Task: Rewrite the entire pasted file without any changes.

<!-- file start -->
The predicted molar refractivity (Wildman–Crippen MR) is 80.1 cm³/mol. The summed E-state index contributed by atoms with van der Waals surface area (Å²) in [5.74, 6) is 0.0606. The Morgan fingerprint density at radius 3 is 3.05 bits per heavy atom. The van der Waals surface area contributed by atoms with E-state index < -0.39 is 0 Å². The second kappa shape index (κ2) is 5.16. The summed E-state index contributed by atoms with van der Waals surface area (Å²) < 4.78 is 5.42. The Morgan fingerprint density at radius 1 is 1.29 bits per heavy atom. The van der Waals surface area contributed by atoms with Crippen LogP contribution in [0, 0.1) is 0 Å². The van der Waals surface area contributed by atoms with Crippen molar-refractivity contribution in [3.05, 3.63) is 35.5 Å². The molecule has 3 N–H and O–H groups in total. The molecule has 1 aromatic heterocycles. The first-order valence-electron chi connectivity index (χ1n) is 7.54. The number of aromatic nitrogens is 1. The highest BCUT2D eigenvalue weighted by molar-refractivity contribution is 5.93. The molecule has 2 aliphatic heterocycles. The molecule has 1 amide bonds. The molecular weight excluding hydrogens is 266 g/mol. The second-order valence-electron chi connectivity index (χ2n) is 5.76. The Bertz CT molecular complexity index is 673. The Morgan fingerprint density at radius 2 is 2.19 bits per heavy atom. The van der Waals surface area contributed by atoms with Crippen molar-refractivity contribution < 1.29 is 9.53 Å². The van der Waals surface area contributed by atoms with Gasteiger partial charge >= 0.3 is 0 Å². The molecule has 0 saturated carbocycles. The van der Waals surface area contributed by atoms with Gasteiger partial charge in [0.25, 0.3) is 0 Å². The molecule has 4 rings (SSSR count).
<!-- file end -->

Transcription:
The predicted molar refractivity (Wildman–Crippen MR) is 80.1 cm³/mol. The summed E-state index contributed by atoms with van der Waals surface area (Å²) in [5.74, 6) is 0.0606. The Morgan fingerprint density at radius 3 is 3.05 bits per heavy atom. The van der Waals surface area contributed by atoms with E-state index < -0.39 is 0 Å². The second kappa shape index (κ2) is 5.16. The summed E-state index contributed by atoms with van der Waals surface area (Å²) < 4.78 is 5.42. The Morgan fingerprint density at radius 1 is 1.29 bits per heavy atom. The van der Waals surface area contributed by atoms with Crippen LogP contribution in [0, 0.1) is 0 Å². The van der Waals surface area contributed by atoms with Crippen molar-refractivity contribution in [3.05, 3.63) is 35.5 Å². The molecule has 3 N–H and O–H groups in total. The molecule has 1 aromatic heterocycles. The first-order valence-electron chi connectivity index (χ1n) is 7.54. The number of aromatic nitrogens is 1. The highest BCUT2D eigenvalue weighted by molar-refractivity contribution is 5.93. The molecule has 2 aliphatic heterocycles. The molecule has 1 amide bonds. The molecular weight excluding hydrogens is 266 g/mol. The second-order valence-electron chi connectivity index (χ2n) is 5.76. The Bertz CT molecular complexity index is 673. The Morgan fingerprint density at radius 2 is 2.19 bits per heavy atom. The van der Waals surface area contributed by atoms with Crippen molar-refractivity contribution < 1.29 is 9.53 Å². The van der Waals surface area contributed by atoms with Gasteiger partial charge >= 0.3 is 0 Å². The molecule has 0 saturated carbocycles. The van der Waals surface area contributed by atoms with Gasteiger partial charge in [0.25, 0.3) is 0 Å². The molecule has 4 rings (SSSR count).